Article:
Homeless sweeps in San Francisco criticized by national activists

Tom Boland (wgcp@earthlink.net)
Wed, 6 Oct 1999 21:07:56 -0700 (PDT)

FWD  Associated Press - Sunday, October 3, 1999


SAN FRANCISCO (AP) -- Activists from across the country have criticized San
Francisco for its aggressive treatment of homeless people.

About 200 people gathered Saturday to discuss the protection of homeless
people's civil rights.

``There is a growing intolerance of the homeless around the nation,'' said
Bill Faith, board president of the National Coalition for the Homeless,
which held its annual meeting in San Francisco during the weekend.

``Part of the reason the coalition wanted to come to San Francisco is
because we have heard for years about the civil rights abuses that go on
here that are more egregious than most cities.''

In January, San Francisco was one of five cities named as being especially
tough on the homeless, relying on police to harass the homeless rather than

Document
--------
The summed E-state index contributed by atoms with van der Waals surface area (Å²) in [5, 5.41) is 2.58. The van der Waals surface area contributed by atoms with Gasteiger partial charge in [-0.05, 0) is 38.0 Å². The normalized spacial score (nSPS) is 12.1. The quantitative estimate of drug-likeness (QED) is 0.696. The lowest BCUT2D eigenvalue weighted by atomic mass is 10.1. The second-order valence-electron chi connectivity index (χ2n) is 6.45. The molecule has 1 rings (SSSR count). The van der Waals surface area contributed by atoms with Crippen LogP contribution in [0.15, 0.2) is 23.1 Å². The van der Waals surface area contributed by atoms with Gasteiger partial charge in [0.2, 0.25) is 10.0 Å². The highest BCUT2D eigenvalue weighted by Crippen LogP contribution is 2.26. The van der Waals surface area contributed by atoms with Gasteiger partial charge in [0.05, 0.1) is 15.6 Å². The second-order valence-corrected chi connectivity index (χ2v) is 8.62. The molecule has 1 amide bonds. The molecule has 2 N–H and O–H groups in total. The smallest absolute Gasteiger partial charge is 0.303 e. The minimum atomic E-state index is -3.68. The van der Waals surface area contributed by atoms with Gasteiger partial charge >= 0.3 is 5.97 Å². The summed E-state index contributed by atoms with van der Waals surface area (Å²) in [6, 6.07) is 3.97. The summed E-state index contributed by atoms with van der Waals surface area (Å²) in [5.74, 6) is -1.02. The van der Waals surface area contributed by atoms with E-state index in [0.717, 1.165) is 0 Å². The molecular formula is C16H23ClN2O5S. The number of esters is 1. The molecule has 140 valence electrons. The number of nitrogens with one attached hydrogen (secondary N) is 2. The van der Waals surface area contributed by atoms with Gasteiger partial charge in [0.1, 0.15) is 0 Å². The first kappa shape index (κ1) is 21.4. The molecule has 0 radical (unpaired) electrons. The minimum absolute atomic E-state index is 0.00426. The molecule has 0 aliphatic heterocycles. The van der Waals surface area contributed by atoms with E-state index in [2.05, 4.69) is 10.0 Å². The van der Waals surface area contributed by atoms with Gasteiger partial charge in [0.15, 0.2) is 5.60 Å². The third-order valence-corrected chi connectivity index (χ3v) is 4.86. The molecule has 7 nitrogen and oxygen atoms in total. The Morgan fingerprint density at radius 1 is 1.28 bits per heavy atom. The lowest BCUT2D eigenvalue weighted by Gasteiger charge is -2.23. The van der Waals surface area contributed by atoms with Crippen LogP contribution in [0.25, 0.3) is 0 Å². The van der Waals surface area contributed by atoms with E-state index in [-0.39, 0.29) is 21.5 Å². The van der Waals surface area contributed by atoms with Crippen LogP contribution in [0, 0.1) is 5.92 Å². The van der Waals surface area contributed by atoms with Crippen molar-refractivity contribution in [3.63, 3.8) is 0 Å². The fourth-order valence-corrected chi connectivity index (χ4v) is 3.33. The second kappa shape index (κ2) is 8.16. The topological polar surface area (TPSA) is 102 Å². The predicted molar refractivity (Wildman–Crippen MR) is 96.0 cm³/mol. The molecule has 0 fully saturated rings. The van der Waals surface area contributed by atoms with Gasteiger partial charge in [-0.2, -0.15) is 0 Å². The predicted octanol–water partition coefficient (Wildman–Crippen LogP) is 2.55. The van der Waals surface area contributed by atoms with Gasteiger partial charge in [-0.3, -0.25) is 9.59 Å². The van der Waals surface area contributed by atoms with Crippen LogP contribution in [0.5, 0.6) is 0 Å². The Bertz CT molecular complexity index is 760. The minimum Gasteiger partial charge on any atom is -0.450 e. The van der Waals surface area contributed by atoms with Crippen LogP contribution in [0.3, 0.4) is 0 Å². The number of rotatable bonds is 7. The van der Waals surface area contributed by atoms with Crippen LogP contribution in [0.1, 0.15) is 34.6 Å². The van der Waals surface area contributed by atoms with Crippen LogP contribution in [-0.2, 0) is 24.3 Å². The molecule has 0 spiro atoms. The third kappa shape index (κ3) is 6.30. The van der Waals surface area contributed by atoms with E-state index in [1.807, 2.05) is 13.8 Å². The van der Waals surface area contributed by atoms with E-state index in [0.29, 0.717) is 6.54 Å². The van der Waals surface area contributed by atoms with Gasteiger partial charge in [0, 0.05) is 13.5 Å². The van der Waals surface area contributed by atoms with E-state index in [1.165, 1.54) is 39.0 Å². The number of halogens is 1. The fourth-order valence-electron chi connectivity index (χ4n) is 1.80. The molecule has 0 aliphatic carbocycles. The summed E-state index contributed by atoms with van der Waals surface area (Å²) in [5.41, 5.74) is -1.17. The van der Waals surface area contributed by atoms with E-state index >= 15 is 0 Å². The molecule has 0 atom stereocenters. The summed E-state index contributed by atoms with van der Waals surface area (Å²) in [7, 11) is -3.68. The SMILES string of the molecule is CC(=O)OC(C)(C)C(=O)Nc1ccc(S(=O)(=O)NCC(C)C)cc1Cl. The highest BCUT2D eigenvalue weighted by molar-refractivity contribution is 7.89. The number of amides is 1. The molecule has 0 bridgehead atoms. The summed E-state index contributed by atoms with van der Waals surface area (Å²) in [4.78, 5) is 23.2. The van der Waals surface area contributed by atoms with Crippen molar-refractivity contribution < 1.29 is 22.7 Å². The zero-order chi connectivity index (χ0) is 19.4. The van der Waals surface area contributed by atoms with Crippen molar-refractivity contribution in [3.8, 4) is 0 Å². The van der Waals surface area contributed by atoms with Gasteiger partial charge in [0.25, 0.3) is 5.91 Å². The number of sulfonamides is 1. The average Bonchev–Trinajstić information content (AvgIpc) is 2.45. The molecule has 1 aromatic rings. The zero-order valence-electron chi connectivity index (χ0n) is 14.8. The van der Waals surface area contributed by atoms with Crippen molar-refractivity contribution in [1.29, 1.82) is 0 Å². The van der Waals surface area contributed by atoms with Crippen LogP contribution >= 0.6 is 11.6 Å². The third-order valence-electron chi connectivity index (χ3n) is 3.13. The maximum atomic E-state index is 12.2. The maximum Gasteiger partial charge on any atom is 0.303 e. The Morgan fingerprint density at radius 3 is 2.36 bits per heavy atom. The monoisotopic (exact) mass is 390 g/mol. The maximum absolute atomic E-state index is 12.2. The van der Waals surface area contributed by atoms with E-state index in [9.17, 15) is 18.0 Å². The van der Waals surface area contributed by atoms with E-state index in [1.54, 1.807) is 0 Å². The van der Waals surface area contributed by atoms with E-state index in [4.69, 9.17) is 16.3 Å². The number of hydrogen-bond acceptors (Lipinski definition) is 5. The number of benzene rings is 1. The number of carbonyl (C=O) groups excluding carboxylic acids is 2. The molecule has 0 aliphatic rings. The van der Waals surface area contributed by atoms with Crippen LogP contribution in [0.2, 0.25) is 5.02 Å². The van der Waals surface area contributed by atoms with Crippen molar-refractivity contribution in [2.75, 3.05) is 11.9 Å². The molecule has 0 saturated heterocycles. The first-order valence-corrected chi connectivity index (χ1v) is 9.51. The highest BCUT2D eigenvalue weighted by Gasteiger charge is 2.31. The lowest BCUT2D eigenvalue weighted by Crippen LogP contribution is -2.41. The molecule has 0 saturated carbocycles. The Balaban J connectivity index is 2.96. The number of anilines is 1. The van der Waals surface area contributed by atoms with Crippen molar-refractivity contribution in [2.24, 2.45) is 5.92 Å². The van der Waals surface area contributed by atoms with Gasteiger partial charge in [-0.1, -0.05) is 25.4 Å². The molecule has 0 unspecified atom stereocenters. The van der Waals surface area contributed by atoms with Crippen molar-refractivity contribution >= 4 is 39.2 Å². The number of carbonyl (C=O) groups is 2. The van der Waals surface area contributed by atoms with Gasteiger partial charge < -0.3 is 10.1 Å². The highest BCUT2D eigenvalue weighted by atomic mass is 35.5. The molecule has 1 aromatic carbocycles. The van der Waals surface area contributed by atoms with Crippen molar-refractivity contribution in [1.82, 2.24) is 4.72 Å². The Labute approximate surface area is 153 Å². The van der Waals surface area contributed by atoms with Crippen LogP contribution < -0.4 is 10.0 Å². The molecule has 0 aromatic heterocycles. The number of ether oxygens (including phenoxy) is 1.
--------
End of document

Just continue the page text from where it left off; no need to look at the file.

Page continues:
employing social service programs to find them health care, jobs and homes,
said the report by the National Law Center on Homelessness and Poverty in

The report also criticized Atlanta, Chicago, New York and Tucson, Ariz. for
``criminalizing'' rather than treating homelessness.

In San Francisco, homeless advocates have been angered by police sweeps
clearing the homeless out of public parks and plazas, and a series of
proposals aimed at controlling panhandling and using shopping carts.

Mayor Willie Brown has defended homeless sweeps as an improvement of
quality of life.

``The homeless aren't the only ones to have a right to public space,''
Brown responded, when his homeless policies came under attack in January.


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